Sales and operations planning is a tool for a business to coordinate all departments and ensure the entire organization is working together toward the same goals. Demand forecasting is a crucial piece of this planning process, allowing your company to look toward the future and determine how much inventory you will need for future sales.
There are two primary types of forecasting within the demand forecasting realm: constrained and unconstrained. An unconstrained demand forecast is easier to produce. Unfortunately, it does not consider some vital real-world capacity constraints and may lead you into trouble if followed without adjustments. However, a constrained demand forecast tends to be more accurate and reliable.
Clearly, a constrained forecast is the more reliable of the two options, but how do you get there? What constraints should you consider as you plan for the future?
Why You Need Both Types of Forecasting
While it’s true that an unconstrained forecast is less useful for supply planning than a constrained forecast, that doesn’t mean it’s totally useless.
First, it’s typically easiest to start with an unconstrained forecast and then apply constraints to it. As you create your constrained forecast, you’ll naturally need to understand the maximum demand you can expect regardless of any limitations you should be considering.
Next, an unconstrained forecast can be considered a maximum possible demand or a target to chase after. If your unconstrained forecast is typically much larger than your constrained forecast, it might be time to consider how to lift some of those constraints to allow your business to scale.
If your unconstrained forecast shows that you could sell a million units, but constraints bring that down to 500,000 units, you may be leaving money on the table. Perhaps you can raise your capacity by opening new stores or warehouses, or you can seek out new partnerships to allow you to procure more materials.
If you consistently fail to meet demand due to constraints, expect that a competitor will emerge to take advantage of that opportunity.
There are many ways your capacity can be constrained, and ensuring you apply the right constraints is critical as a mistake can lead to long-term losses and drive customers to your competition. These constraints could be due to:
- Labor capacity
- Equipment capacity
- Production line capacity
- Regulatory constraints
- Transportation capacity
- Warehouse space capacity
While many of these may seem like simple problems, it’s important to carefully consider any changes before making them.
Example: If you’re dealing with warehouse constraints, you might simply open a second warehouse. While that could solve the problem, it could just as easily cause a logistics problem as workers have to shuffle goods between the two locations.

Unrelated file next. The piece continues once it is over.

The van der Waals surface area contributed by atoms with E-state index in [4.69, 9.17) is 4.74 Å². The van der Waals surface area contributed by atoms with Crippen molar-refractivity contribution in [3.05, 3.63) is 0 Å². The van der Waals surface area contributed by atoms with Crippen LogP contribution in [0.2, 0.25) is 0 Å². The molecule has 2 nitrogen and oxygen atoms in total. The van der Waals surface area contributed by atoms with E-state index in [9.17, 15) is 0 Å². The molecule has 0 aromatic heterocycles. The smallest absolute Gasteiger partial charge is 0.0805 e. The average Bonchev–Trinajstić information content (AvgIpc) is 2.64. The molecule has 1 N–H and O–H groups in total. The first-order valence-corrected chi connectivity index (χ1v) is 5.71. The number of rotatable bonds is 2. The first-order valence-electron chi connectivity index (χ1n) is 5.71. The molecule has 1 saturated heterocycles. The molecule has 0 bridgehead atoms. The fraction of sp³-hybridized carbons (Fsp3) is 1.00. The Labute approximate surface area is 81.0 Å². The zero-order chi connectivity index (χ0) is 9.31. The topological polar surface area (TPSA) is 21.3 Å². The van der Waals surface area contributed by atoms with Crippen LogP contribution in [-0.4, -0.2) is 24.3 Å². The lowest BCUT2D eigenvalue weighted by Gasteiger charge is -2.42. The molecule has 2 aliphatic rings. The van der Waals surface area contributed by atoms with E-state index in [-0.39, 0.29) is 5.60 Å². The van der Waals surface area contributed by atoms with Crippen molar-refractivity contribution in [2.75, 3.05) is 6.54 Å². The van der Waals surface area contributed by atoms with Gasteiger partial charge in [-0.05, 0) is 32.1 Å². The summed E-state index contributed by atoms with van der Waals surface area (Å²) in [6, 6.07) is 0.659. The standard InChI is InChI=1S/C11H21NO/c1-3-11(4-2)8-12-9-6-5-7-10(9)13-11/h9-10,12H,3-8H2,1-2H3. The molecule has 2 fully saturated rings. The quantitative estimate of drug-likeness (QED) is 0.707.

Whenever you decide to make changes to your operations to alleviate capacity constraints, be sure to plan ahead for any potential problems they could cause.
Recent events have driven this particular problem home for many companies. The global supply chain is fragile, and when it breaks down, it can have far-reaching consequences.
Sometimes there is little you can do about the problem. If your product requires specific raw materials and those materials are currently not available anywhere, from any supplier, you may be at an impasse. Consider looking into recycling programs to see if you can recover any post-consumer materials, but this may not be possible depending on the situation.
In other cases, you may simply need more or different suppliers. If the supplier who provides your packaging can only ship 50,000 pieces a month and you need 75,000, look for another source.
Be careful to choose a new supplier who can more easily scale with your business. Instead of signing with someone who can supply up to 100,000 units, consider a supplier that can offer up to a million. This will keep you from further supply chain disruptions down the line.
Cash Flow Constraints
When you don’t have the cash available to afford the products you need to meet demand, you’re dealing with a cash flow constraint. You might consider taking out a loan in this instance, but be careful not to stretch your business too thin with repayments.
Look at more creative ways to handle the situation, such as renegotiating terms to pay a lower per-item rate for a larger number of items or find other ways to cut unnecessary expenses. Sometimes simply switching suppliers is enough to free up enough capital to meet demand.
Maximize Opportunity with Demand Forecasting from Blue Ridge Global
As you can see, demand forecasting can be a complex and multifaceted process. With so many moving parts, it’s easy to get lost in the data and fail to see the bigger picture or miss out on crucial information that could mean the difference between being in the red or in the black.
Blue Ridge Global offers software that can take the guesswork out of demand forecasting and help you create a more resilient supply chain overall. Our cloud-based solutions are designed to provide you with clear, accurate, and actionable data that can make the process so much easier.
Harness the powers of AI and machine learning to access insights that will fine-tune inventory decisions without the risk of relying on old or incomplete data. To learn how we can help optimize your demand forecasting constraints, request a demo today.